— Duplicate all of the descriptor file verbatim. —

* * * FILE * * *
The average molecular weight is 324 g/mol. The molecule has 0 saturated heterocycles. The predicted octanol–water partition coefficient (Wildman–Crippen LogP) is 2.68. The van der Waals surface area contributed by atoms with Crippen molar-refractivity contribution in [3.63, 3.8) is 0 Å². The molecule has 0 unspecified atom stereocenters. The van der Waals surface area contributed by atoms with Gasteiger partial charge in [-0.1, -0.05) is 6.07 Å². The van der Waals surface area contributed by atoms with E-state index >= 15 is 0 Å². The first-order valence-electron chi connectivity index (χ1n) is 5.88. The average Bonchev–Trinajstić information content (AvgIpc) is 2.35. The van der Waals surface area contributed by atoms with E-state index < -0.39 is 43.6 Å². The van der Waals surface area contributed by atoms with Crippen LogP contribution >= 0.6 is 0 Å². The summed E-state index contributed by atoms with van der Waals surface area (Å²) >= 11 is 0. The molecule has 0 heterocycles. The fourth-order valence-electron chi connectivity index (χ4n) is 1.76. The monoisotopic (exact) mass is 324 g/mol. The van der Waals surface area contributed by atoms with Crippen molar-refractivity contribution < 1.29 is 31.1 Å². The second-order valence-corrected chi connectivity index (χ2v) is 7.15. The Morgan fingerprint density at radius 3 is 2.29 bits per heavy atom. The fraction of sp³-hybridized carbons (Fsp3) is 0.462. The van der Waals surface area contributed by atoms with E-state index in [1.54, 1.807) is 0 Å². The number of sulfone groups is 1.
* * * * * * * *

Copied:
The average molecular weight is 324 g/mol. The molecule has 0 saturated heterocycles. The predicted octanol–water partition coefficient (Wildman–Crippen LogP) is 2.68. The van der Waals surface area contributed by atoms with Crippen molar-refractivity contribution in [3.63, 3.8) is 0 Å². The molecule has 0 unspecified atom stereocenters. The van der Waals surface area contributed by atoms with Gasteiger partial charge in [-0.1, -0.05) is 6.07 Å². The van der Waals surface area contributed by atoms with E-state index >= 15 is 0 Å². The first-order valence-electron chi connectivity index (χ1n) is 5.88. The average Bonchev–Trinajstić information content (AvgIpc) is 2.35. The van der Waals surface area contributed by atoms with E-state index < -0.39 is 43.6 Å². The van der Waals surface area contributed by atoms with Crippen LogP contribution >= 0.6 is 0 Å². The summed E-state index contributed by atoms with van der Waals surface area (Å²) >= 11 is 0. The molecule has 0 heterocycles. The fourth-order valence-electron chi connectivity index (χ4n) is 1.76. The monoisotopic (exact) mass is 324 g/mol. The van der Waals surface area contributed by atoms with Crippen molar-refractivity contribution < 1.29 is 31.1 Å². The second-order valence-corrected chi connectivity index (χ2v) is 7.15. The Morgan fingerprint density at radius 3 is 2.29 bits per heavy atom. The fraction of sp³-hybridized carbons (Fsp3) is 0.462. The van der Waals surface area contributed by atoms with E-state index in [1.54, 1.807) is 0 Å². The number of sulfone groups is 1.